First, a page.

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Full Online Book HomeLong StoriesThe Pilgrims Of The Rhine - Chapter 16. Gertrude.--The Excursion To Hammerstein.--Thoughts
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The Pilgrims Of The Rhine - Chapter 16. Gertrude.--The Excursion To Hammerstein.--Thoughts Post by :ron2316 Category :Long Stories Author :Edward Bulwer-lytton Date :May 2012 Read :1776

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The Pilgrims Of The Rhine - Chapter 16. Gertrude.--The Excursion To Hammerstein.--Thoughts

CHAPTER XVI. GERTRUDE.--THE EXCURSION TO HAMMERSTEIN.--THOUGHTS

THE next day they visited the environs of Brohl. Gertrude was unusually silent; for her temper, naturally sunny and enthusiastic, was accustomed to light up everything she saw. Ah, once how bounding was that step! how undulating the young graces of that form! how playfully once danced the ringlets on that laughing cheek! But she clung to Trevylyan's proud form with a yet more endearing tenderness than was her wont, and hung yet more eagerly on his words; her hand sought his, and she often pressed it to her lips, and sighed as she did so. Something that she would not tell seemed passing within her, and sobered her playful mood. But there was this noticeable in Gertrude: whatever took away from her gayety increased her tenderness. The infirmities of her frame never touched her temper. She was kind, gentle, loving to the last.

They had crossed to the opposite banks, to visit the Castle of Hammerstein. The evening was transparently serene and clear; and the warmth of the sun yet lingered upon the air, even though the twilight had passed and the moon risen, as their boat returned by a lengthened passage to the village. Broad and straight flows the Rhine in this part of its career. On one side lay the wooded village of Namedy, the hamlet of Fornech, backed by the blue rock of Kruezborner Ley, the mountains that shield the mysterious Brohl; and on the opposite shore they saw the mighty rock of Hammerstein, with the green and livid ruins sleeping in the melancholy moonlight. Two towers rose haughtily above the more dismantled wrecks. How changed since the alternate banners of the Spaniard and the Swede waved from their ramparts, in that great war in which the gorgeous Wallenstein won his laurels! And in its mighty calm flowed on the ancestral Rhine, the vessel reflected on its smooth expanse; and above, girded by thin and shadowy clouds, the moon cast her shadows upon rocks covered with verdure, and brought into a dim light the twin spires of Andernach, tranquil in the distance.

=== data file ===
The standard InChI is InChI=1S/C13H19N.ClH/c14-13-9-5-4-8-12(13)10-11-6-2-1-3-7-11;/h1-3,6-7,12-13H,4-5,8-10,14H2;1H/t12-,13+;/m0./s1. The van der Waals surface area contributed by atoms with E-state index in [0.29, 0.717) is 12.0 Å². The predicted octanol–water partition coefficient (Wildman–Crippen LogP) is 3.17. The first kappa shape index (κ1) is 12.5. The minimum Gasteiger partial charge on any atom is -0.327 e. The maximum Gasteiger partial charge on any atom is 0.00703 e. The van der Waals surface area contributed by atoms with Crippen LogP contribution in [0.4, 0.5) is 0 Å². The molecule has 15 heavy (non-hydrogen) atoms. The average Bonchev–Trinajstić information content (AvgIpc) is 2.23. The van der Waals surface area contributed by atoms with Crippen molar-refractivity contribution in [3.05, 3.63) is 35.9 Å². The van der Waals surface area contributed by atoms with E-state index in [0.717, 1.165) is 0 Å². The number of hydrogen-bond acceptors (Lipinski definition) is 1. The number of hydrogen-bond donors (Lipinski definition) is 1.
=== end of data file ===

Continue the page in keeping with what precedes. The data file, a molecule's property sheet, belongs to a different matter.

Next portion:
"How beautiful is this hour!" said Gertrude, with a low voice, "surely we do not live enough in the night; one half the beauty of the world is slept away. What in the day can equal the holy calm, the loveliness, and the stillness which the moon now casts over the earth? These," she continued, pressing Trevylyan's hand, "are hours to remember; and _you_--will you ever forget them?"

Something there is in recollections of such times and scenes that seem not to belong to real life, but are rather an episode in its history; they are like some wandering into a more ideal world; they refuse to blend with our ruder associations; they live in us, apart and alone, to be treasured ever, but not lightly to be recalled. There are none living to whom we can confide them,--who can sympathize with what then we felt? It is this that makes poetry, and that page which we create as a confidant to ourselves, necessary to the thoughts that weigh upon the breast. We write, for our writing is our friend, the inanimate paper is our confessional; we pour forth on it the thoughts that we could tell to no private ear, and are relieved, are consoled. And if genius has one prerogative dearer than the rest, it is that which enables it to do honour to the dead,--to revive the beauty, the virtue that are no more; to wreathe chaplets that outlive the day around the urn which were else forgotten by the world!

When the poet mourns, in his immortal verse, for the dead, tell me not that fame is in his mind! It is filled by thoughts, by emotions that shut out the living. He is breathing to his genius--to that sole and constant friend which has grown up with him from his cradle--the sorrows too delicate for human sympathy! and when afterwards he consigns the confession to the crowd, it is indeed from the hope of honour--, honour not for himself, but for the being that is no more.

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